Is there still room to improve on sustainability?

New climate change policies may be markedly absent from U.S. political debate, but universities like GW have taken strides to go green. However, the question remains: What more can be done to create more environmentally friendly campuses?

GW was recently ranked No. 23 on the Sierra Club’s list of most sustainable schools. Since 2008, when GW was rated one of the least eco-friendly places to get an education, the University has invested millions in adding sustainable building upgrades, introduced a sustainability minor and achieved LEED certification for many of its buildings.

It’s been a fast and impressive turnaround for GW. But don’t be disappointed if it’s harder to make headway going forward .

Environmental friendliness is clearly something University President Steven Knapp cares about. And there’s more to be done. Administrators could, for example, consider reducing waste in J Street by following the lead of other dining halls and introducing ceramic plates, which can be washed and reused, instead of using paper plates which are thrown in the garbage.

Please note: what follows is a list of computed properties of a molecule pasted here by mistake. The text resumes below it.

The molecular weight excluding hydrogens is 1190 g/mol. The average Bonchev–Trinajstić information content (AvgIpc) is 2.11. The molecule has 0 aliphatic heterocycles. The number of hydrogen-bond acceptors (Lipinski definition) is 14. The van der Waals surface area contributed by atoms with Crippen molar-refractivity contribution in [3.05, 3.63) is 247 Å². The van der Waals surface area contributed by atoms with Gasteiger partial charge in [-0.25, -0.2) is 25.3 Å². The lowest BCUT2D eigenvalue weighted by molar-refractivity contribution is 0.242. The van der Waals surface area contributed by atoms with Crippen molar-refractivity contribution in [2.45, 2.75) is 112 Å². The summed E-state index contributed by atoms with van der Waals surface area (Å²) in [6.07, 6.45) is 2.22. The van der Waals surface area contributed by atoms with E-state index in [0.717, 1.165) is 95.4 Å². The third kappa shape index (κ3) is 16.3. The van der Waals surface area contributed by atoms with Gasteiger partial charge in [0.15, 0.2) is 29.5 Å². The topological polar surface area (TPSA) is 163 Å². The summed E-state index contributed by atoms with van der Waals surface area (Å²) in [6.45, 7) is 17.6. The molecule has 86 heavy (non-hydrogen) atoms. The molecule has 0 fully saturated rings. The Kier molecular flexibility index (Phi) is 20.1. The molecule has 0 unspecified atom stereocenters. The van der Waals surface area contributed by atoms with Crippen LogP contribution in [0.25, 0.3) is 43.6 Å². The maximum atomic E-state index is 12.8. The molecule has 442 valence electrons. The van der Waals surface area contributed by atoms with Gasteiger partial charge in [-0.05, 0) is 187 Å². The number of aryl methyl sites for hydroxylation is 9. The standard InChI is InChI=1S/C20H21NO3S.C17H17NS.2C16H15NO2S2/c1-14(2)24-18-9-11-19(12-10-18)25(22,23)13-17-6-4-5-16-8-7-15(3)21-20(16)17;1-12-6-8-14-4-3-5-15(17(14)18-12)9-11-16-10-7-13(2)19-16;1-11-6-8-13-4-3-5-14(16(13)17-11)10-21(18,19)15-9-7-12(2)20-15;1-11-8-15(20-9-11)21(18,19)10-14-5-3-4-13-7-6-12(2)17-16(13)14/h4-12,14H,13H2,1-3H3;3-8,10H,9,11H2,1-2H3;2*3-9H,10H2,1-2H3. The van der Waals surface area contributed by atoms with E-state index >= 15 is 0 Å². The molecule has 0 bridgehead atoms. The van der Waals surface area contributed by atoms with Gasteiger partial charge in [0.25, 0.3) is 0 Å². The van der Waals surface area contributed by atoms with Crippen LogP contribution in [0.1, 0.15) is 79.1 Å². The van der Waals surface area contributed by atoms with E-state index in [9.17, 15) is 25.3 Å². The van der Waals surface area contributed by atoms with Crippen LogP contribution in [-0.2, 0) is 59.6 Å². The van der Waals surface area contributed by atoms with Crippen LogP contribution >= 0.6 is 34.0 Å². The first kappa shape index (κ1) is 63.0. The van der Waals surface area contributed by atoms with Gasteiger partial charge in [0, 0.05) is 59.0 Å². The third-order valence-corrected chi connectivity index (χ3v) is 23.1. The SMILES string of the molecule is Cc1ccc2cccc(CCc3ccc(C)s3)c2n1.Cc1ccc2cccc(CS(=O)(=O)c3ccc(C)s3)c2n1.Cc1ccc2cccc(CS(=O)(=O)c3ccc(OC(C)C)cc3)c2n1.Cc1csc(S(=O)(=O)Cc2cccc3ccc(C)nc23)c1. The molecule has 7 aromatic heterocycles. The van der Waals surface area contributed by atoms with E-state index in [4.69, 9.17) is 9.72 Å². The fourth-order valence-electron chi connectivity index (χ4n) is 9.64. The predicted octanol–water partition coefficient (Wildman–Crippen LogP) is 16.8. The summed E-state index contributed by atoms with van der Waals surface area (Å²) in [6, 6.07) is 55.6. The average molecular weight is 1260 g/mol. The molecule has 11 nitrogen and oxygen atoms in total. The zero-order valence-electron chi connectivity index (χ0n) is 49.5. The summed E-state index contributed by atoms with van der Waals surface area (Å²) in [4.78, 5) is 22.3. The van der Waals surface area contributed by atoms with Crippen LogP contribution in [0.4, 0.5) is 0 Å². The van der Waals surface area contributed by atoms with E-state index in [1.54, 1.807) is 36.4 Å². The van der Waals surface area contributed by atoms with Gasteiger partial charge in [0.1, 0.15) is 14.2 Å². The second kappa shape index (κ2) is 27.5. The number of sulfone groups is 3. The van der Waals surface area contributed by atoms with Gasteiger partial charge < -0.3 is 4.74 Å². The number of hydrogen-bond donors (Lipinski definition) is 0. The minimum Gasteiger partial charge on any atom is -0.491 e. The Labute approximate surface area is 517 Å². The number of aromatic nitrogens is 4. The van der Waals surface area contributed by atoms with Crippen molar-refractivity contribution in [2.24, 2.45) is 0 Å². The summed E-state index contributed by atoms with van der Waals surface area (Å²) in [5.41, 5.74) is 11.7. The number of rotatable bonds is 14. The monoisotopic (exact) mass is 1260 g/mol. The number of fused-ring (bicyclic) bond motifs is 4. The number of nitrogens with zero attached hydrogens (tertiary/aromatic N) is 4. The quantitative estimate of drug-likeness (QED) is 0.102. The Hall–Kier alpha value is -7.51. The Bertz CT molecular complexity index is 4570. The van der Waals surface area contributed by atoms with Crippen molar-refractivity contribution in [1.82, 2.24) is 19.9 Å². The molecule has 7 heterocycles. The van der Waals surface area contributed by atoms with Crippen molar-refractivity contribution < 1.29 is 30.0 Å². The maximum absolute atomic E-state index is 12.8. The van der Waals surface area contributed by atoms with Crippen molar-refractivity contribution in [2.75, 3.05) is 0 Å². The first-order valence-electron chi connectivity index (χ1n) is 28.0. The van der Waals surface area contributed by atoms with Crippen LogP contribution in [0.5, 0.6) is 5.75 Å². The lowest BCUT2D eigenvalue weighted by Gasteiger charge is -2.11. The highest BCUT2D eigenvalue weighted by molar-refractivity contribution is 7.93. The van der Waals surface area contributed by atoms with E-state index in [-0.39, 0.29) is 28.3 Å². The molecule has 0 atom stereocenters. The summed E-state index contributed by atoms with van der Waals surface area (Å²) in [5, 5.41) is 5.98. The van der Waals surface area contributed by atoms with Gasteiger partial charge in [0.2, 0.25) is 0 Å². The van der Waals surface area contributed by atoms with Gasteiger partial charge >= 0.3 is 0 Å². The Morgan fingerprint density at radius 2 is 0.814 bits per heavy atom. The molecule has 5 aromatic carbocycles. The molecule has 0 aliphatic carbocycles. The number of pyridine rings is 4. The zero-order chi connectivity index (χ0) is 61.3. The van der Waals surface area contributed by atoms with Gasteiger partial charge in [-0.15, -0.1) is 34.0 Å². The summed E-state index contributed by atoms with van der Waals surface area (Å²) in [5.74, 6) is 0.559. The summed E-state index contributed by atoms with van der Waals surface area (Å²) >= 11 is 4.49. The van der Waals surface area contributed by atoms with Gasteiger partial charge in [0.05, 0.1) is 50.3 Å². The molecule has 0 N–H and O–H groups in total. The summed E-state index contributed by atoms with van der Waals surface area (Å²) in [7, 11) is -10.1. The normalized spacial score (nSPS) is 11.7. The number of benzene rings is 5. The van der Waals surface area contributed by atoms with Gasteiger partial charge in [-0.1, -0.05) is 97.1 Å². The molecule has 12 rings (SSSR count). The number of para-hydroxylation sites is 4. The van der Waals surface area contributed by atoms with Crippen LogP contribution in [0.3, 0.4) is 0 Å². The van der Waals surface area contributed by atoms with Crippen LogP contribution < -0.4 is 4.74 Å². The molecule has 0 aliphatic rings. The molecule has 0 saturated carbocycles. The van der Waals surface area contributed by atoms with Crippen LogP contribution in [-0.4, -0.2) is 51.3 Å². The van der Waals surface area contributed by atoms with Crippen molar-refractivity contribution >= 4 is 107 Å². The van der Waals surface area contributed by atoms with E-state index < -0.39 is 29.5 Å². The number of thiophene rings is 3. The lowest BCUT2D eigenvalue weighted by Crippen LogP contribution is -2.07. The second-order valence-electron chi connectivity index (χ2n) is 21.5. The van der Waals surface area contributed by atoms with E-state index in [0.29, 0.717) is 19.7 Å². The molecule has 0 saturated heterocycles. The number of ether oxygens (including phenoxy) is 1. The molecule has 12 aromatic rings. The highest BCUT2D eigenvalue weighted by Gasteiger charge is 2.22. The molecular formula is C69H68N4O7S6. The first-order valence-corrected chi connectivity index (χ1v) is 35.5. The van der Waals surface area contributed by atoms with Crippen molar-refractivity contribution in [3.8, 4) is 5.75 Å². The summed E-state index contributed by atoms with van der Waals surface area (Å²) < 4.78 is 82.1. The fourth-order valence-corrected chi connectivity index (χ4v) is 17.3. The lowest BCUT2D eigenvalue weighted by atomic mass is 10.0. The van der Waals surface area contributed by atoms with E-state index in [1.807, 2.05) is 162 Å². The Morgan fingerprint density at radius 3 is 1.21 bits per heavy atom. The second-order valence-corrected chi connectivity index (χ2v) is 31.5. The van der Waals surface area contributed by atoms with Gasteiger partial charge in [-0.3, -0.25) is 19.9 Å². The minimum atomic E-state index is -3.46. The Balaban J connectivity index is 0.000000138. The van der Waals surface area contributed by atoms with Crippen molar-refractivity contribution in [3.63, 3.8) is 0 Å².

GW already has a popular “green move-out” program, where students can donate used linens, books and clothes they no longer need to local charities by way of a bin in residence hall corridors. What if this initiative was not confined to the last few weeks of school, but rather expanded throughout the entire semester?

These are tangible changes that can be realistically achieved. But they’re small ones. The University also outlined an ambitious eco-plan last year, but does not plan to reach most of its goals by 2020.

And after looking at the achievements of other schools on the Sierra Club’s list of “coolest schools,” I’m wondering if there’s a point where GW – a school located in the heart of one of the nation’s most prominent cities – can no longer aggressively compete.

Take Green Mountain College, for example. It’s located in Poultney, Vt., a town with 3,400 residents, according to the most recent census. Green Mountain was rated sixth on the list, in part for its system of heating and electricity that relies on locally grown wood chips in lieu of fuel oil.

Or look at suburban Pennsylvania’s Dickinson College, coming in No. 2 on the list, where students collect grease from local restaurants and convert it into biodiesel.

These are laudable achievements. But schools like these have an inherent advantage because of their status as institutions surrounded by trees and farmland.

So when it comes to environmental issues, Knapp should continue to push a green agenda. But as a school that proudly touts its urban location and its proximity to the White House, GW might not be able to have the best of both worlds.

The writer, a junior majoring in political communication, is The Hatchet’s opinions editor.

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